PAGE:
For a single Strasbourg University

European universities are currently undergoing far-reaching changes. The driving force behind this movement is a coordinated policy for higher education and research in Europe which aims to make the European Union the most competitive knowledge-based economy in the world by the year 2010. While competition is a well-known factor in research laboratories, it is now a reality in education as well. On an international scale, research and higher education establishments are already confronted with increased emulation. Indeed, the Bologna Process has brought the universities out of their national sphere, where a certain standardisation of education avoided all forms of competition other than those linked with the geographical map, and projected them into a European, or even international arena, where increased differentiation imposes a competitive factor on the universities and obliges them to strive to make their respective educational offers as attractive as possible.

Within this context, the 3 universities in Strasbourg, Louis Pasteur University, Marc Bloch University and Robert Schuman University with their 42,000 students, 2,687 doctoral students, 2,890 lecturers and researchers, 2,605 university personnel and 90 research units have decided to join forces to create a single Strasbourg University.

What can be expected of a single University in Strasbourg?

First and foremost, a firmer position on the international scene, but also a more coherent and ambitious scientific policy through streamlined governance. The pooling of the skills and competences of the 3 universities and their recognised scientific and cultural heritage will ensure Strasbourg University's place among the great European and international universities and clearly underscore its European identity. Strasbourg University aims to stand as a reference and a centre that attracts students, researchers and lecturers.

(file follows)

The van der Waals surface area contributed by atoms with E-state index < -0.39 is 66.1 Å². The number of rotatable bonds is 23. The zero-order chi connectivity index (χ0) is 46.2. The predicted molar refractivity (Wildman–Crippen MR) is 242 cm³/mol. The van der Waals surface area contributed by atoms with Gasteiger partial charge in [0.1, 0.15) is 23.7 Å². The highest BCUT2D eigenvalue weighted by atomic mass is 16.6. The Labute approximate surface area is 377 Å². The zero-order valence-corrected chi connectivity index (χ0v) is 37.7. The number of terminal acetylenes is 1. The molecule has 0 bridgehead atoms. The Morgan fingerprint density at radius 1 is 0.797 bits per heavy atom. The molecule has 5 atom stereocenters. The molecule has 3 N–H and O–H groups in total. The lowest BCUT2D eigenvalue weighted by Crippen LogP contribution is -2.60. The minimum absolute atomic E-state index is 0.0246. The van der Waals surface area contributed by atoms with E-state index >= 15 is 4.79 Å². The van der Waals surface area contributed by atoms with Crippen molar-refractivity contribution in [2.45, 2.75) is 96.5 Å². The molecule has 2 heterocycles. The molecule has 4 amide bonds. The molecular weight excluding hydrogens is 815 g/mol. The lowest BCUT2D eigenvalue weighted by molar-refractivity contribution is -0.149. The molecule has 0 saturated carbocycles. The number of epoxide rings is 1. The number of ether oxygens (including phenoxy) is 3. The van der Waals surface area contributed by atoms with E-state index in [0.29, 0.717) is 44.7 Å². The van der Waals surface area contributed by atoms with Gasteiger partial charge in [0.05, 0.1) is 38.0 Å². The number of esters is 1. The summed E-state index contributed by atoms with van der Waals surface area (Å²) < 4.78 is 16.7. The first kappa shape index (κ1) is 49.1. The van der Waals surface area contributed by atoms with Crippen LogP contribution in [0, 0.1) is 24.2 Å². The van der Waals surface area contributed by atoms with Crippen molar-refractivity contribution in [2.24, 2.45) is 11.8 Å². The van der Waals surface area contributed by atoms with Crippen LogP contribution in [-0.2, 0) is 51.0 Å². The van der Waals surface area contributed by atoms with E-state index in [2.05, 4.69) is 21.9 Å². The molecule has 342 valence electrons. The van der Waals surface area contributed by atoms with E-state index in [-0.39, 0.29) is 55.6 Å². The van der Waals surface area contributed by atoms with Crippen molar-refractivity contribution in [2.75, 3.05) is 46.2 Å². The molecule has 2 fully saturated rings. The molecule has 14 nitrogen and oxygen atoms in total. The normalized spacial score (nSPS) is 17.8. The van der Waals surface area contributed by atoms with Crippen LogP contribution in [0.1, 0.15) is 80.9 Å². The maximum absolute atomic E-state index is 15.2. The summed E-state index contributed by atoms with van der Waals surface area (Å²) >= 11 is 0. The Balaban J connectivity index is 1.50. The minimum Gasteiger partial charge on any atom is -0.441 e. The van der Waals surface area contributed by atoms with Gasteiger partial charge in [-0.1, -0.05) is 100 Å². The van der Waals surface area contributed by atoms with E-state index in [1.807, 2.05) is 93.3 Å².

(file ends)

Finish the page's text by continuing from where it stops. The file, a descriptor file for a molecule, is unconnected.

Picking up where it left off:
In terms of research, many scientific issues today find solutions at the interface of several disciplines. For example, health and environmental issues now require the coordinated competence of specialists in the medical sciences, exact sciences, human and social sciences and law. The enhanced inter-disciplinary approach resulting from the meeting of the 3 universities will be a seedbed for top-calibre research.

As to learning and education, the broad spectrum of disciplines open to students within a single University represents a tremendous asset. In addition to the opportunity of following a full degree course on a single geographical site, students will also be able to build a personal course structure in keeping with their career objectives. The aim is to give students the best possible grounding for social and professional integration in a constantly developing society and labour market in France and Europe.

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